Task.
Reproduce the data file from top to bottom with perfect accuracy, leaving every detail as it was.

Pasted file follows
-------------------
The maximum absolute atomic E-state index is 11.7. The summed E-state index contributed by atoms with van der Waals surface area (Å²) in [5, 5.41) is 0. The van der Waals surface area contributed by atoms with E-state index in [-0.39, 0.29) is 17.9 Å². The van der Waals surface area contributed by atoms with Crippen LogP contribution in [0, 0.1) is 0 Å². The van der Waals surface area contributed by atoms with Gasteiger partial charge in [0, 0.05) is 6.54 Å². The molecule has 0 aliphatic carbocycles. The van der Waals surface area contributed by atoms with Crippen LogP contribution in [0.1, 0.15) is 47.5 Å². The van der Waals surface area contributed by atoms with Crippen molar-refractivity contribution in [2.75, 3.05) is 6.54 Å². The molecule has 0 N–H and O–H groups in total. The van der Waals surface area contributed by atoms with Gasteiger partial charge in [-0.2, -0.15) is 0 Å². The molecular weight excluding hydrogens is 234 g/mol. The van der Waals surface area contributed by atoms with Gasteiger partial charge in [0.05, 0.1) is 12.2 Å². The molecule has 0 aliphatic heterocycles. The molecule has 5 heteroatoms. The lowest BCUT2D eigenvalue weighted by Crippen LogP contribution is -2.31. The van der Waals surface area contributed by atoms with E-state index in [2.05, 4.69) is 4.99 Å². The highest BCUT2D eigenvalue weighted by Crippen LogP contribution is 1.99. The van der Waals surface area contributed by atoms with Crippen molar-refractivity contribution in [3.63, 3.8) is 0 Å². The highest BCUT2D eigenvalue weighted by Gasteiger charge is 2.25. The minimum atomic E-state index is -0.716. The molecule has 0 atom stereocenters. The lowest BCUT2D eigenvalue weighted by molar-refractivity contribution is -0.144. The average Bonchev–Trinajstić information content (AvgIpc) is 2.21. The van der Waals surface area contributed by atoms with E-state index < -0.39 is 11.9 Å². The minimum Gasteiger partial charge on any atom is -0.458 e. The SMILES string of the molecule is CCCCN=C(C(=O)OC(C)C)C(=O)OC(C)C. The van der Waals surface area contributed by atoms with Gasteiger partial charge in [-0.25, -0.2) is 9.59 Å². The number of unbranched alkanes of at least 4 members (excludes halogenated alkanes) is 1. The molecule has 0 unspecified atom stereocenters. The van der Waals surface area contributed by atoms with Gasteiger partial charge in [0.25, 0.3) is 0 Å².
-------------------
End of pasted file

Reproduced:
The maximum absolute atomic E-state index is 11.7. The summed E-state index contributed by atoms with van der Waals surface area (Å²) in [5, 5.41) is 0. The van der Waals surface area contributed by atoms with E-state index in [-0.39, 0.29) is 17.9 Å². The van der Waals surface area contributed by atoms with Crippen LogP contribution in [0, 0.1) is 0 Å². The van der Waals surface area contributed by atoms with Gasteiger partial charge in [0, 0.05) is 6.54 Å². The molecule has 0 aliphatic carbocycles. The van der Waals surface area contributed by atoms with Crippen LogP contribution in [0.1, 0.15) is 47.5 Å². The van der Waals surface area contributed by atoms with Crippen molar-refractivity contribution in [2.75, 3.05) is 6.54 Å². The molecule has 0 N–H and O–H groups in total. The van der Waals surface area contributed by atoms with Gasteiger partial charge in [-0.2, -0.15) is 0 Å². The molecular weight excluding hydrogens is 234 g/mol. The van der Waals surface area contributed by atoms with Gasteiger partial charge in [0.05, 0.1) is 12.2 Å². The molecule has 0 aliphatic heterocycles. The molecule has 5 heteroatoms. The lowest BCUT2D eigenvalue weighted by Crippen LogP contribution is -2.31. The van der Waals surface area contributed by atoms with E-state index in [2.05, 4.69) is 4.99 Å². The highest BCUT2D eigenvalue weighted by Crippen LogP contribution is 1.99. The van der Waals surface area contributed by atoms with Crippen molar-refractivity contribution in [3.63, 3.8) is 0 Å². The highest BCUT2D eigenvalue weighted by Gasteiger charge is 2.25. The minimum atomic E-state index is -0.716. The molecule has 0 atom stereocenters. The lowest BCUT2D eigenvalue weighted by molar-refractivity contribution is -0.144. The average Bonchev–Trinajstić information content (AvgIpc) is 2.21. The van der Waals surface area contributed by atoms with E-state index < -0.39 is 11.9 Å². The minimum Gasteiger partial charge on any atom is -0.458 e. The SMILES string of the molecule is CCCCN=C(C(=O)OC(C)C)C(=O)OC(C)C. The van der Waals surface area contributed by atoms with Gasteiger partial charge in [-0.25, -0.2) is 9.59 Å². The number of unbranched alkanes of at least 4 members (excludes halogenated alkanes) is 1. The molecule has 0 unspecified atom stereocenters. The van der Waals surface area contributed by atoms with Gasteiger partial charge in [0.25, 0.3) is 0 Å².